Talk to the hand – the phone that fits like a glove

Sunday, June 23rd, 2013. Filed under: Apps Offbeat Science & Technology
Talk to the Hand mobile handsets Each glove features a speaker and a microphone from a recycled handset and connects to a smartphone via Bluetooth. ©O2

Talk to the Hand mobile handsets
Each glove features a speaker and a microphone from a recycled handset and connects to a smartphone via Bluetooth.
©O2

(Relaxnews) – British cellular network operator O2 teams up with artist and designer Sean Miles to turn vintage gloves into mobile phones.

Conceived as an elegant way of highlighting the possibilities when it come to recycling gadgets, the “Talk to the Hand” gloves combine vintage Miu Miu and Pineider gloves with parts from old mobile phones and can be connected to any smartphone that supports Bluetooth.

Thanks to a speaker embedded in each thumb and a microphone embedded in each pinkie finger, the gloves not only keep wearers’ hands warm but allow them to make and receive phone calls by simply miming the action of lifting a telephone receiver to their face to talk.

Of the project, commissioned by O2 to raise awareness of its phone recycling service, Miles said: “I hope that my Talk to the Hand project will get people to think again about the waste created by not recycling gadgets. While these might not be for everyone, there are hundreds of other uses that old phones can be put to — from being reconditioned and used again to being mined for their components. If a few more people recycle their gadgets rather than send them to landfill, I think this project will have fulfilled its aim.”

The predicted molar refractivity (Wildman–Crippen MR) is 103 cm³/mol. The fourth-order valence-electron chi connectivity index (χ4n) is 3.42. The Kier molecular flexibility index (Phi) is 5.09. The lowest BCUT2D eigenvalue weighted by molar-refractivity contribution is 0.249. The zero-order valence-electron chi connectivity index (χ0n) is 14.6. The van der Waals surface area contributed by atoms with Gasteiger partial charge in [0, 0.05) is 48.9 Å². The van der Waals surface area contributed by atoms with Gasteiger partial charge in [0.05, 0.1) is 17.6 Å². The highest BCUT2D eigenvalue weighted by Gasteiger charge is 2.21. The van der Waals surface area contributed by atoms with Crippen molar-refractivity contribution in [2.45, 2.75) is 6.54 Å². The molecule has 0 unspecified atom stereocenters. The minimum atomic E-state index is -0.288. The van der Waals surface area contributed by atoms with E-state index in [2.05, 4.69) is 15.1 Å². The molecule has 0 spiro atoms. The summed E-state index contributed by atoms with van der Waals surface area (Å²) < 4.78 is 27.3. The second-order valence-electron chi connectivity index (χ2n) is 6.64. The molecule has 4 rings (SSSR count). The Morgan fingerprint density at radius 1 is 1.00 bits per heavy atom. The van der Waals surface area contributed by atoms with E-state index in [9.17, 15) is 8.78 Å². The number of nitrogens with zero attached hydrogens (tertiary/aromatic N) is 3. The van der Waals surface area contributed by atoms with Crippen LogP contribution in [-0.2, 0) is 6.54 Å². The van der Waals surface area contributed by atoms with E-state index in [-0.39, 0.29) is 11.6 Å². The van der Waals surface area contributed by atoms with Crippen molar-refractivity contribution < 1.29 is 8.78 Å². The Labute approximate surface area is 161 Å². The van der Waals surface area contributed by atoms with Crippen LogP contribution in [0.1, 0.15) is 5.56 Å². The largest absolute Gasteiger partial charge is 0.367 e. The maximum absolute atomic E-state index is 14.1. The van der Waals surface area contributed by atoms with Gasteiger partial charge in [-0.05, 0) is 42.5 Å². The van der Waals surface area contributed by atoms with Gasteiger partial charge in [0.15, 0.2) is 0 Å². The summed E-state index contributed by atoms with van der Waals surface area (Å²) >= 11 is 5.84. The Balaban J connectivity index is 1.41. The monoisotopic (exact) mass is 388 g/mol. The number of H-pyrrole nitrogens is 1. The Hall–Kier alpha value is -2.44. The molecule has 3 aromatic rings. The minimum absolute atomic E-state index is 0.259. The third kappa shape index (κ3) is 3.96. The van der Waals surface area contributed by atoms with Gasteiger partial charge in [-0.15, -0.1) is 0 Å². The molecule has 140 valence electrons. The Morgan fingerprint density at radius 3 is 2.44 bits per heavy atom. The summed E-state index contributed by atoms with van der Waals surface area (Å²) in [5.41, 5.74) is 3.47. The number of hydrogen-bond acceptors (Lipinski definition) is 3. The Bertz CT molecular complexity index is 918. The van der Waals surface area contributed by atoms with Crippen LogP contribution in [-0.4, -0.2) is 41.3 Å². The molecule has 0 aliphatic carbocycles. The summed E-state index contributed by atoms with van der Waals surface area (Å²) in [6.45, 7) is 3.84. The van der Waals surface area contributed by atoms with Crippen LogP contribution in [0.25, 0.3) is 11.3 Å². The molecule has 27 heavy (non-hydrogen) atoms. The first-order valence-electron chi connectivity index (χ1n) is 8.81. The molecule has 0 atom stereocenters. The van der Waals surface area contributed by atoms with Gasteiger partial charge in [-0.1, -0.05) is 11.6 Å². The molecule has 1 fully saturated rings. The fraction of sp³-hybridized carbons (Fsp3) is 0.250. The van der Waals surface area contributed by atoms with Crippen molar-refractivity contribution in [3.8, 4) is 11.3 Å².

This is the second in an ongoing series of recycled gadgets that the network operator and artist have created together. In February, Miles showcased his ‘Walkie Talkies’ — vintage men’s and women’s shoes with telephones embedded in their soles allowing the wearer to take a call by putting a shoe up to his or her ear. And next in the series is a handbag that doubles as a mobile phone so that people don’t have to rummage around inside their bags in search of their handset every time it rings.

The lighthearted gadgets underline quite a serious issue. In the UK alone there are currently upwards of 70 million unused mobile handsets and a further 30 million are sold every year. As well as being erased and refurbished for use in emerging markets, all mobile phones and smartphones contain rare metals and other minerals that can be recycled, yet too many devices are still heading to landfill sites when consumers upgrade to better handsets.

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